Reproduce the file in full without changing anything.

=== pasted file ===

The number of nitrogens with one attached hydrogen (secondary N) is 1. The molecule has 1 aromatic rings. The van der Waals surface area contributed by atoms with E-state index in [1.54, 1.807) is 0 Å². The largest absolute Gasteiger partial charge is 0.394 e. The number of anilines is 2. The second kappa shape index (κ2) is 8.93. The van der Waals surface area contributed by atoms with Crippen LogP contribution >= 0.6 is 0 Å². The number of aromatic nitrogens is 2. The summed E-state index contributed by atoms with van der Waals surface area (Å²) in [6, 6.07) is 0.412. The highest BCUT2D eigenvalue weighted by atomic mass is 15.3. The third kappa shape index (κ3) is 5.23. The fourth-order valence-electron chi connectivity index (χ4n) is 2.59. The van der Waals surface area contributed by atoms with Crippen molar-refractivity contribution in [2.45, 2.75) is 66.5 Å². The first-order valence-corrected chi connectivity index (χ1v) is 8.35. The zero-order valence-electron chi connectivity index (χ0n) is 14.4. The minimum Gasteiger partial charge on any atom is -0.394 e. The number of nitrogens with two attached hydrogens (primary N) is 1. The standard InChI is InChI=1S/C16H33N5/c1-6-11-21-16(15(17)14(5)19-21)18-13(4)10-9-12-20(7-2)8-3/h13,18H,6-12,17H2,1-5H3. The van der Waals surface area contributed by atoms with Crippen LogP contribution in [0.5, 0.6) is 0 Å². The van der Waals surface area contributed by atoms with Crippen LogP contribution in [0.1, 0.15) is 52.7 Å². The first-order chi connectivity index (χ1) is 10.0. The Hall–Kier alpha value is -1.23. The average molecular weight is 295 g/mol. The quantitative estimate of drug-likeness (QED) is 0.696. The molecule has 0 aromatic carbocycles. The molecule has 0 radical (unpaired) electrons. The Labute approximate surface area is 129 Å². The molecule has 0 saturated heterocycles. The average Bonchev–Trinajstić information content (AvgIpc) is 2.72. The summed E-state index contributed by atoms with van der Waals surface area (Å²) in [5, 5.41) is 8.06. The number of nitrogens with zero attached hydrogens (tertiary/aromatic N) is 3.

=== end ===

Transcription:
The number of nitrogens with one attached hydrogen (secondary N) is 1. The molecule has 1 aromatic rings. The van der Waals surface area contributed by atoms with E-state index in [1.54, 1.807) is 0 Å². The largest absolute Gasteiger partial charge is 0.394 e. The number of anilines is 2. The second kappa shape index (κ2) is 8.93. The van der Waals surface area contributed by atoms with Crippen LogP contribution >= 0.6 is 0 Å². The number of aromatic nitrogens is 2. The summed E-state index contributed by atoms with van der Waals surface area (Å²) in [6, 6.07) is 0.412. The highest BCUT2D eigenvalue weighted by atomic mass is 15.3. The third kappa shape index (κ3) is 5.23. The fourth-order valence-electron chi connectivity index (χ4n) is 2.59. The van der Waals surface area contributed by atoms with Crippen molar-refractivity contribution in [2.45, 2.75) is 66.5 Å². The first-order valence-corrected chi connectivity index (χ1v) is 8.35. The zero-order valence-electron chi connectivity index (χ0n) is 14.4. The minimum Gasteiger partial charge on any atom is -0.394 e. The number of nitrogens with two attached hydrogens (primary N) is 1. The standard InChI is InChI=1S/C16H33N5/c1-6-11-21-16(15(17)14(5)19-21)18-13(4)10-9-12-20(7-2)8-3/h13,18H,6-12,17H2,1-5H3. The van der Waals surface area contributed by atoms with Crippen LogP contribution in [0.5, 0.6) is 0 Å². The van der Waals surface area contributed by atoms with Crippen LogP contribution in [0.1, 0.15) is 52.7 Å². The first-order chi connectivity index (χ1) is 10.0. The Hall–Kier alpha value is -1.23. The average molecular weight is 295 g/mol. The quantitative estimate of drug-likeness (QED) is 0.696. The molecule has 0 aromatic carbocycles. The molecule has 0 radical (unpaired) electrons. The Labute approximate surface area is 129 Å². The molecule has 0 saturated heterocycles. The average Bonchev–Trinajstić information content (AvgIpc) is 2.72. The summed E-state index contributed by atoms with van der Waals surface area (Å²) in [5, 5.41) is 8.06. The number of nitrogens with zero attached hydrogens (tertiary/aromatic N) is 3.